Hoylman / Rosenthal's Adult Survivors Act Passes Senate Judiciary Committee

NEW YORK -- Today, the Adult Survivors Act (S.66/A.648), sponsored by Senate Judiciary Committee Chair Brad Hoylman (Manhattan-D/WFP) and Assembly Member Linda B. Rosenthal (Manhattan-D/WFP), passed the Senate Judiciary Committee. This legislation would create a one-year window for the revival of time-barred civil lawsuits based on sex crimes committed against individuals who were 18 years of age or older.

Senator Brad Hoylman said: “For far too long our justice system has failed survivors of sexual assault. New York has made historic strides to protect survivors by passing the Child Victims Act and prospectively extending the criminal and civil statute of limitations for adult survivors, but we must do more for those who were shut out of the courthouse by New York’s formerly inadequate statutes of limitations. I proudly stand with Safe Horizon, Assembly Member Rosenthal and so many incredible survivor-advocates in the fight to pass the Adult Survivors Act.”

Assembly Member Linda B. Rosenthal (D/WF-Manhattan), Chair of the Committee on Social Services said: “The Adult Survivors Act will provide survivors of sexual assault an opportunity to seek justice in the courts. Just like the Child Victims Act, the ASA will provide survivors, who because of the short statute of limitations could not bring their case, with a one-year window to hold their abusers accountable.  Along with Brad Hoylman in the State Senate and the survivors and advocates in the coalition, I will continue to fight to see the ASA become law.”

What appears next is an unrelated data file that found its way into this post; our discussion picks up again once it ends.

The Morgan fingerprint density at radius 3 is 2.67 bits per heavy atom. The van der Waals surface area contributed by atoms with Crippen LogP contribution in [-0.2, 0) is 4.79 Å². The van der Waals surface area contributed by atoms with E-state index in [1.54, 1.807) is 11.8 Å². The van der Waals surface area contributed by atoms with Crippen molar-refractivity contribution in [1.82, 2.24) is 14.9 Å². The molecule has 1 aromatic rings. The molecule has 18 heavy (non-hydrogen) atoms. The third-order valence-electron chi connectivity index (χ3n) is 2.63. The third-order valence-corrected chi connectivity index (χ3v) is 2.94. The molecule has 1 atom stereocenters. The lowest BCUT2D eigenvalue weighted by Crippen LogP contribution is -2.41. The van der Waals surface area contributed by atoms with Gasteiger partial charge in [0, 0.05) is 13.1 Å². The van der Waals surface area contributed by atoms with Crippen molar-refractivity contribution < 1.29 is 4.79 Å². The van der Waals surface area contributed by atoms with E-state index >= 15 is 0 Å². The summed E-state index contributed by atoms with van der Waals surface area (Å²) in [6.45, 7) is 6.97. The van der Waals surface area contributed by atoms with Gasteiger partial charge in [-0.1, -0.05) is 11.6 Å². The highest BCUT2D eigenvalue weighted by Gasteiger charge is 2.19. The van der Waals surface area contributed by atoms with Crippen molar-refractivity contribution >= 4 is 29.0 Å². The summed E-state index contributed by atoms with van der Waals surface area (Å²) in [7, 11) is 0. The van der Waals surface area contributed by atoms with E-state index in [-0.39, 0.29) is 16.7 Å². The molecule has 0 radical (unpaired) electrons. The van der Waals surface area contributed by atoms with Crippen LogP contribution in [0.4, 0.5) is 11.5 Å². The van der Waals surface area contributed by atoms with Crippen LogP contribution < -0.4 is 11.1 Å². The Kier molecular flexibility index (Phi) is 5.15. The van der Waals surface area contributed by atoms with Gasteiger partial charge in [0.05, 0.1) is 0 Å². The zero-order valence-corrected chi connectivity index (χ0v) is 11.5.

Senator Hoylman and Assembly Member Rosenthal first introduced the Adult Survivors Act in 2019, after successfully passing the long-awaited Child Victims Act (S2440/A2683) through the State Legislature earlier that year. More than 5,200 New Yorkers have used the CVA to seek justice since it was signed into law.

The Adult Survivors Act institutes a similar one-year look-back window for survivors of sex crimes who were 18 years of age or older at the time these crimes were committed.

For New Yorkers who survived sexual abuse as adults, including those in the political arena, entertainment world or in any other institution, the Adult Survivors Act would be an especially important mechanism for restorative justice. Underage victims are already able to pursue justice under the Child Victims Act, but the survivors who were 18 or older at the time of their abuse currently have limited legal remedies. The Adult Survivors Act would rectify this injustice by providing these survivors with a shot at justice they were previously denied.